On October 1, 2009, fire research history was made at the FM Global Research Campus in West Glocester, Rhode Island. In a joint project with HFSC, FM Global scientists conducted a comprehensive research project to identify, analyze and evaluate the environmental impacts caused by home structure fires.
A series of tests were conducted in the state-of-the-art indoor fire test facility, which is the largest fire test laboratory in the world. Identical 15’x20’ rooms were constructed and outfitted with furnishings typical of a home living room. Only one had a fire sprinkler installed.
Elaborate measuring and recording devices were installed throughout both rooms, along with camera equipment to videotape the fires from various angles.
Dozens of guest observers and media representatives safely watched the fires from an enclosed observation deck above the floor of the fire laboratory. Each fire was allowed to burn without firefighter intervention for 10 minutes, determined to represent the amount of time it takes for discovery of a fire, making the emergency call, and arrival and setup of the fire department.
The protected structure contained one sprinkler, which activated 44 seconds after the fire was set. The single sprinkler controlled the fire throughout the 10-minute holding period. Damage was minimal.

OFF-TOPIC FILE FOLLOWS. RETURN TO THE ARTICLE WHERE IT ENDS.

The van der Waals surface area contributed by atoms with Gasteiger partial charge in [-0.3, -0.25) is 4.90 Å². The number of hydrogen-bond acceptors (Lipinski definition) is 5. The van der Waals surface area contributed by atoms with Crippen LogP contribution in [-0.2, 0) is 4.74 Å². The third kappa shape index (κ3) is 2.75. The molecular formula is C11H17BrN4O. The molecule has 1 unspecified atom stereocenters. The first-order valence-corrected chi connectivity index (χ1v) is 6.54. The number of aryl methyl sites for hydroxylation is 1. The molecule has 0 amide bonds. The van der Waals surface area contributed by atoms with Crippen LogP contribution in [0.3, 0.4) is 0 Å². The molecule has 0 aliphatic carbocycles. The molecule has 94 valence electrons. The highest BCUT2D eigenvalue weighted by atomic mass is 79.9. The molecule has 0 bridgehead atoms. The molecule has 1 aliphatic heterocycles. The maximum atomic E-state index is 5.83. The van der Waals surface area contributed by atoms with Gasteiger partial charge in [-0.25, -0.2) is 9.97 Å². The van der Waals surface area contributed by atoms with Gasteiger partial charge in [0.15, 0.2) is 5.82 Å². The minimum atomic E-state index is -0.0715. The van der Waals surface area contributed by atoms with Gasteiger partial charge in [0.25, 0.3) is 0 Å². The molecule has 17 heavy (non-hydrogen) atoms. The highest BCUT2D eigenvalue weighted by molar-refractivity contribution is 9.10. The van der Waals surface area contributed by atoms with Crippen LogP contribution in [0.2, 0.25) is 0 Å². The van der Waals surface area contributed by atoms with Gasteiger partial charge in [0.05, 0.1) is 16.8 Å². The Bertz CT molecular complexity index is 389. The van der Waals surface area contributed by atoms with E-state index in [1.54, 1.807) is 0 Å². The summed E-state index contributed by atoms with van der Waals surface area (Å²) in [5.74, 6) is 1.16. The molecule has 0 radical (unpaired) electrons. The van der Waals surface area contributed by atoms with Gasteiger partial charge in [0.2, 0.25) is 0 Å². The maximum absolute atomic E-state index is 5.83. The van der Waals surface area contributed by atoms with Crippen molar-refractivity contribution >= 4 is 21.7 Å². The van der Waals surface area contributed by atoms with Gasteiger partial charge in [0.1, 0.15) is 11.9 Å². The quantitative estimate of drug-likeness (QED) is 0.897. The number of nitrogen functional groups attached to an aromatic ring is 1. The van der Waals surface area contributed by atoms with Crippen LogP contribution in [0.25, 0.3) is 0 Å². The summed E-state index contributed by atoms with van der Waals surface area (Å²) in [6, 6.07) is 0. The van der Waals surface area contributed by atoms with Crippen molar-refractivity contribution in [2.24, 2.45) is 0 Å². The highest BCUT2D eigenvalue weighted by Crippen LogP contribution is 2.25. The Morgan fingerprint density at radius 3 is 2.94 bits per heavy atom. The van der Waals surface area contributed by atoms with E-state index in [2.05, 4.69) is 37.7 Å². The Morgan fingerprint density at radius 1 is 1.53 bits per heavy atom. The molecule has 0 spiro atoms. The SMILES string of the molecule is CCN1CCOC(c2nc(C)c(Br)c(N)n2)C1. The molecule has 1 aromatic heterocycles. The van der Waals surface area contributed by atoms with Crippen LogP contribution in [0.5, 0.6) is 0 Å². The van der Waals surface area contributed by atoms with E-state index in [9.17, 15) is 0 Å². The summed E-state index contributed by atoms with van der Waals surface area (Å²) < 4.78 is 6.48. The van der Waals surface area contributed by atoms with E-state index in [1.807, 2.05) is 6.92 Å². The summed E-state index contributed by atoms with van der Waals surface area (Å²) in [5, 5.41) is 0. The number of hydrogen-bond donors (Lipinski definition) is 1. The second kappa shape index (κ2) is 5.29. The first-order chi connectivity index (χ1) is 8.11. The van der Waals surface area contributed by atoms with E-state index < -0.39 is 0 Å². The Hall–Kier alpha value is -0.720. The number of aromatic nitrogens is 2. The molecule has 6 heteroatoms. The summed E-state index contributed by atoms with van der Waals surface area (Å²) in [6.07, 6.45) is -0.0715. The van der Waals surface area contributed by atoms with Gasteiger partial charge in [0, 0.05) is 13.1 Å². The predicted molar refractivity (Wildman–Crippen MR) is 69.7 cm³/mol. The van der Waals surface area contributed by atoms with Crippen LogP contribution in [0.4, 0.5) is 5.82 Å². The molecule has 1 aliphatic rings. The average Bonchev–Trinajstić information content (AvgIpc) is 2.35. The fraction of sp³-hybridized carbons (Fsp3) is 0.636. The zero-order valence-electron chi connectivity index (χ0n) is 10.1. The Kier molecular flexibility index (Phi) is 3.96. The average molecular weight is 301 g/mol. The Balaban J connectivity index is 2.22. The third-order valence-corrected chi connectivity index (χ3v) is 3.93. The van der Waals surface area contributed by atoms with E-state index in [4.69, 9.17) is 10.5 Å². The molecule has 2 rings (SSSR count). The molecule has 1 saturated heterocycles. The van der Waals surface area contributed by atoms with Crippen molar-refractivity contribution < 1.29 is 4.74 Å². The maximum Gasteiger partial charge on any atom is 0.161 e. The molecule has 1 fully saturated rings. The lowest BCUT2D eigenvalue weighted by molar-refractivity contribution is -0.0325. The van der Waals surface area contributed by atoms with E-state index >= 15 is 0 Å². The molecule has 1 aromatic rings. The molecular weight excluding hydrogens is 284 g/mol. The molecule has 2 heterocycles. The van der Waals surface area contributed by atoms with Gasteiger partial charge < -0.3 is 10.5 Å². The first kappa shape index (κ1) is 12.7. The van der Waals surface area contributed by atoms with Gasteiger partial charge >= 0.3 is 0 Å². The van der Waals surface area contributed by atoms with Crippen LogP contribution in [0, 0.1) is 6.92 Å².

In contrast, the non-sprinklered fire went to flashover in approximately five minutes and the contents and structure were 95% damaged. When firefighters responded, the fire was fully out of control.
While this full-scale test provided a dramatic comparison of fire loss in the protected and non-protected structures, the main purpose was to compare the following in sprinklered and non-sprinklered home fires:
- The types, quantity and duration of air and water pollutants released from a home fire as well as the water usage from fire sprinklers and firefighters’ hoses.
- The environmental impact resulting from burning household furnishings and finish materials as well as disposal of the fire-damaged contents of a home.
- The carbon footprint associated with rebuilding a burned home.